(Photo: Abhijit Bhatlekar/Mint)
(Photo: Abhijit Bhatlekar/Mint)

Opinion | India now faces its own version of Soviet Union’s scissors crisis

Managing relative price of food in terms of industrial goods will be one of the biggest policy challenges for the govt

Inflation numbers released by the government earlier this month tell an important story. The prices that consumers pay for food have been falling for three months in a row. Wholesale food prices have fallen for six months in a row. Roshan Kishore pointed out in Hindustan Times that this is the first time since 1990 that the prices farmers get for their produce at the farm gate have fallen for six consecutive months. Farmer incomes have taken a hit even if one assumes some amount of productivity gains in Indian agriculture.

The trend in food price inflation since the new consumer price index was introduced deserves closer attention because it throws light on one of the most important challenges in the Indian political economy. Food price inflation has been expectedly volatile since January 2012, but the overall trend has been down. Why?

Harish Damodaran has argued in The Indian Express that Indian agriculture has entered a new era of structural surpluses in many crops through the use of better seeds, as well as new technology. This is a far cry from the old belief that Indian economic growth was held back by a food constraint. It is also a very different situation from the belief among many policymakers at the beginning of this decade that Indian inflation was being driven by rising protein prices. Higher incomes were driving up protein prices since there was no adequate supply response. The production of pulses—an important source of protein in Indian diets—has soared since then.

Successive governments have struggled to deal with the terms of trade between agriculture and the rest of the economy. The United Progressive Alliance had tried to engineer a structural change in favour of the rural economy through higher minimum support prices as well as the rural jobs programme. It did spark off a rural boom. However, food inflation began to climb. It stayed in the double digits for 19 months in a row from June 2012 till December 2013.

This soon spilled over into generalized inflation. India battled an inflation crisis in the early years of this decade even as the rest of the world was facing deflationary pressures. The National Democratic Alliance went the other way. It had to quell an inflationary fire. The decision to temper the annual increases in minimum support prices helped bring down food inflation. Critics of inflation targeting have also argued that farmers have had to bear the brunt of the sharp disinflation over the past four years.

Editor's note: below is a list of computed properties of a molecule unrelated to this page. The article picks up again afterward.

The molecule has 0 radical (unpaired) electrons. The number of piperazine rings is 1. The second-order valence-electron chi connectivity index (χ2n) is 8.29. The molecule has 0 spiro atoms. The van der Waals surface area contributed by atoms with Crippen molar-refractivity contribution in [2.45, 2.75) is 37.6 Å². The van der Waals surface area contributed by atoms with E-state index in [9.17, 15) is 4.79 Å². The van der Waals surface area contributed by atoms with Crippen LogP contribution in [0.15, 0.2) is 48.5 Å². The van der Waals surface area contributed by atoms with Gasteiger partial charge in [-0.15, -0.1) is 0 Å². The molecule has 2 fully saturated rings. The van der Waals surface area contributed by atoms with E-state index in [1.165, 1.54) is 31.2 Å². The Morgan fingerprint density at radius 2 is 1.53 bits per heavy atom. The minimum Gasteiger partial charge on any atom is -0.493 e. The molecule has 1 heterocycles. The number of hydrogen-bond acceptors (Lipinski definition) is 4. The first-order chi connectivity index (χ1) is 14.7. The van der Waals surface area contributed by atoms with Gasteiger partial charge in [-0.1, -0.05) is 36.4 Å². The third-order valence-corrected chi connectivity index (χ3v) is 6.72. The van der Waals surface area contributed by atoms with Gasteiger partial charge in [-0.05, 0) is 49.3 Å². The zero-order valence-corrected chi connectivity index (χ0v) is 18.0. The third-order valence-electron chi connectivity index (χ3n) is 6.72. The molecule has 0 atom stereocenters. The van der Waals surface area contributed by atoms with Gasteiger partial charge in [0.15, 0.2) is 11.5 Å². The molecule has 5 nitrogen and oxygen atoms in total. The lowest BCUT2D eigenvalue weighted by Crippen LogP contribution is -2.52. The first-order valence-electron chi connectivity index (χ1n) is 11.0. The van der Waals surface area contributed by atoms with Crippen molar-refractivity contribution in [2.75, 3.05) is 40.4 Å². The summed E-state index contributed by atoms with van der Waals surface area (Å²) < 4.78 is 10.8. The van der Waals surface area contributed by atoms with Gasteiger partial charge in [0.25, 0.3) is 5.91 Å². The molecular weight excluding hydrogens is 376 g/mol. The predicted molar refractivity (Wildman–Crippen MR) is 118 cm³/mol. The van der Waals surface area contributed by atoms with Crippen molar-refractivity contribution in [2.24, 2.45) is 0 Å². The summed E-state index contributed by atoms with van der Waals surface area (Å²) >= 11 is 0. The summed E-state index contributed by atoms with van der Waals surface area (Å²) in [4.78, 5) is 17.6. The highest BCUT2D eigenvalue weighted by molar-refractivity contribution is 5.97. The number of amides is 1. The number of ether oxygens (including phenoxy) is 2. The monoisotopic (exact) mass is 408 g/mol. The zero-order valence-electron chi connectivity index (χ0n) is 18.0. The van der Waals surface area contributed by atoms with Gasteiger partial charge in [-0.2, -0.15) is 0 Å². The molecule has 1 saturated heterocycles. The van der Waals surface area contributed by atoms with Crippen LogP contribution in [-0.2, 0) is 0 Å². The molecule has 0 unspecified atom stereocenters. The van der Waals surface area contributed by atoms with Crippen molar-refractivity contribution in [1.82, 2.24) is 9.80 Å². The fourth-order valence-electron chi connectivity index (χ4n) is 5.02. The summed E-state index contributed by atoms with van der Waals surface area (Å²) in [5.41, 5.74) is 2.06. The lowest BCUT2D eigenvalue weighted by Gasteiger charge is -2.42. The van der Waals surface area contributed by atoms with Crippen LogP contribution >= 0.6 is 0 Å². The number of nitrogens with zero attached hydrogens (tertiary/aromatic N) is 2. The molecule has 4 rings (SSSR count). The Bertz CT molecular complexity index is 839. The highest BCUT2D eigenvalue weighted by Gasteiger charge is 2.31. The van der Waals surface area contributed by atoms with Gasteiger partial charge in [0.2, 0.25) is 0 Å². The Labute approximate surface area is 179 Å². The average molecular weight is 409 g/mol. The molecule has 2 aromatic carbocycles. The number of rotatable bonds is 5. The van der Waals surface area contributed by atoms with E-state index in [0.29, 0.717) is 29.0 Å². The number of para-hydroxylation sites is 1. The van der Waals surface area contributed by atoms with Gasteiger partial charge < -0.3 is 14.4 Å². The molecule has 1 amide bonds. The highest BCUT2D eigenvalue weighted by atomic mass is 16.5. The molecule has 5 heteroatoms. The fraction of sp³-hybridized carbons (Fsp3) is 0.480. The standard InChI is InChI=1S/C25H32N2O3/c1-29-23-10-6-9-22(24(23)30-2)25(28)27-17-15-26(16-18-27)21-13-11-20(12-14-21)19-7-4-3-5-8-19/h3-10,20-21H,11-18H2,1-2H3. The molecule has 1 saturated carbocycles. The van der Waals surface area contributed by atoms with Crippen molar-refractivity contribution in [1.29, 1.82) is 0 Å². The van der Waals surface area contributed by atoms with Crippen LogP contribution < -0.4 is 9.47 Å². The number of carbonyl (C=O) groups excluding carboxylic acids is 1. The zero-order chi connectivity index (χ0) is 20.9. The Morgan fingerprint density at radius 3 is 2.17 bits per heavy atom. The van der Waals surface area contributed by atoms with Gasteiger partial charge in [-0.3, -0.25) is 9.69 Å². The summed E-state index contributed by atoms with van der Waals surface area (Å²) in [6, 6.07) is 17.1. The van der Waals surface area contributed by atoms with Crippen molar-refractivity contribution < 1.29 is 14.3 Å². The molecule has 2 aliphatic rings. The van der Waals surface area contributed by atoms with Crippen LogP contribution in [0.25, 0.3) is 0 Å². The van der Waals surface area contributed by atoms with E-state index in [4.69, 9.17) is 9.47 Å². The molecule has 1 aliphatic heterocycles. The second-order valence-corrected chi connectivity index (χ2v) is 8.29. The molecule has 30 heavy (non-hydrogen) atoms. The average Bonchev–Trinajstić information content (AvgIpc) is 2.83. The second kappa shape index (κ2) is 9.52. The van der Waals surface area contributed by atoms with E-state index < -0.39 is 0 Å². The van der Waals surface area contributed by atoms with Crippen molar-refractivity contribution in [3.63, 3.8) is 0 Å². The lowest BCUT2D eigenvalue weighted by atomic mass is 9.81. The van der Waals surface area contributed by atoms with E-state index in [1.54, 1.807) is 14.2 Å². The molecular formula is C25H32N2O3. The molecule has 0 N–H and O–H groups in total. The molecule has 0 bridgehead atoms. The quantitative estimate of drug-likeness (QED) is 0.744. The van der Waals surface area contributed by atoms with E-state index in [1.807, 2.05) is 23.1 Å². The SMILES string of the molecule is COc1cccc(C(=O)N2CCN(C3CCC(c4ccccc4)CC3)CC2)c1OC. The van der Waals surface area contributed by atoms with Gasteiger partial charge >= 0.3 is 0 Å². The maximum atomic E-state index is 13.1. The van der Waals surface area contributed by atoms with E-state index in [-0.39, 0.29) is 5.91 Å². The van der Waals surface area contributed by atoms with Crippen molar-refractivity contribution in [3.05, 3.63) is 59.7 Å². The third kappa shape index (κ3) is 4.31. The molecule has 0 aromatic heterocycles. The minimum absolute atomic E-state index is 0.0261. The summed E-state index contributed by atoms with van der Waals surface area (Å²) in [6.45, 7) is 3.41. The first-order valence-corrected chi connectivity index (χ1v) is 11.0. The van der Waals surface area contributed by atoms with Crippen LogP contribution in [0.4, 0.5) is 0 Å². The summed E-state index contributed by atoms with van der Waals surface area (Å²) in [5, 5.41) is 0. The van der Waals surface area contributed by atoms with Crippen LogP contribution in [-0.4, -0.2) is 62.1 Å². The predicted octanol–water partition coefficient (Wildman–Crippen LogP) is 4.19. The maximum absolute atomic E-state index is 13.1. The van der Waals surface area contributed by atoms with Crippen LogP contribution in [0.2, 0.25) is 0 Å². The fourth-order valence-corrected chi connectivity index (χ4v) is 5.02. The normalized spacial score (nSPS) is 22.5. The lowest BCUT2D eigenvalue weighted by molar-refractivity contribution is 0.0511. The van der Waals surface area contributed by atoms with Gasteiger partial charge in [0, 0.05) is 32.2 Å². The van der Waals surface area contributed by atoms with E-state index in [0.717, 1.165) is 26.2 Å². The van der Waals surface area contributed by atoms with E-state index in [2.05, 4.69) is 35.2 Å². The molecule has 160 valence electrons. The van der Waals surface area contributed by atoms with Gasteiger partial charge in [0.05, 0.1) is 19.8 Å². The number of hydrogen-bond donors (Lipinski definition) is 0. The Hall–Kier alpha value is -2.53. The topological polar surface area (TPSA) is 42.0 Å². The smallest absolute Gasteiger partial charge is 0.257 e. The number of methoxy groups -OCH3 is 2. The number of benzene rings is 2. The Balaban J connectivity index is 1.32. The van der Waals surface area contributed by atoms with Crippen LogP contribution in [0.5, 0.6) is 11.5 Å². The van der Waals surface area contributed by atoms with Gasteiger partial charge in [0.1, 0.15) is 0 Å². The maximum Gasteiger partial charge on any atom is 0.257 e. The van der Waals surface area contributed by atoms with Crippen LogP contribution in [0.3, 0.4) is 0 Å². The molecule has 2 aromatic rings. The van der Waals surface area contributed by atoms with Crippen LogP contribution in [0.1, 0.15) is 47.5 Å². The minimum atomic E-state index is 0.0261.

Higher food prices benefit those who are net sellers of food. Lower food prices benefit those who are net buyers of food, including rural labourers. Managing the distributional politics of food prices has foxed successive governments. However, it is not a distributional issue alone. Low nominal income growth in rural India—if not an actual decline—also hurts demand for various industrial goods. The fragile home market for industrial products plus the weak foreign demand for them is one reason why Indian production has faltered in recent years.

Many who are interested in economic history may perhaps see the parallel between what is happening in India right now with what happened in a very different country around 100 years ago. This was the Soviet Union soon after the civil war that the communists eventually won. Political stability as well as the withdrawal of draconian controls over Russian agriculture led to a huge rise in food production. The weather also cooperated. Russia saw bumper harvests.

Food prices fell. The prices of industrial goods continued to rise. A graph of these two price trends resembled the two blades of a pair of scissors. Soviet commissars began to call it the scissors crisis. Farmers who were not getting enough for their output did not have money to buy what the factories were producing. Some farmers chose not to sell the crop at all. Soviet planners—in what Friedrich Hayek later described as a fatal conceit—tried to deal with this internal terms of trade problem with price controls on industrial goods.

The rest of the historical narrative is not important right now. What is important is the fact that India could now be facing its own variant of the scissors crisis—core inflation and food inflation are moving in different directions. Managing the relative price of food in terms of industrial goods will be one of the biggest policy challenges for the new government that will take charge of the country later this year.

One important response to the Indian scissors crisis will be to remove controls on Indian farmers—be it their ability to sell directly to consumers or the freedom to export. Modern rural supply chains could also help undermine the stranglehold of middlemen. Forward markets will reduce at least some of the price risk that farmers face. Data from recent years shows that Indian farmers facing high levels of uncertainty take cropping decisions based on past price trends rather than expectations of future prices, a pattern very similar to the cobweb model taught in introductory microeconomics courses.

However, the most potent solution to rural distress continues to be outside of agriculture. India needs to create jobs in productive enterprises so as to create opportunities for millions who seek to escape farming, where they are condemned to deal with the vagaries of the weather as well as wild fluctuations in prices.

Niranjan Rajadhyaksha is research director and senior fellow at IDFC Institute. Read Niranjan’s previous Mint columns at www.livemint.com/cafeeconomics

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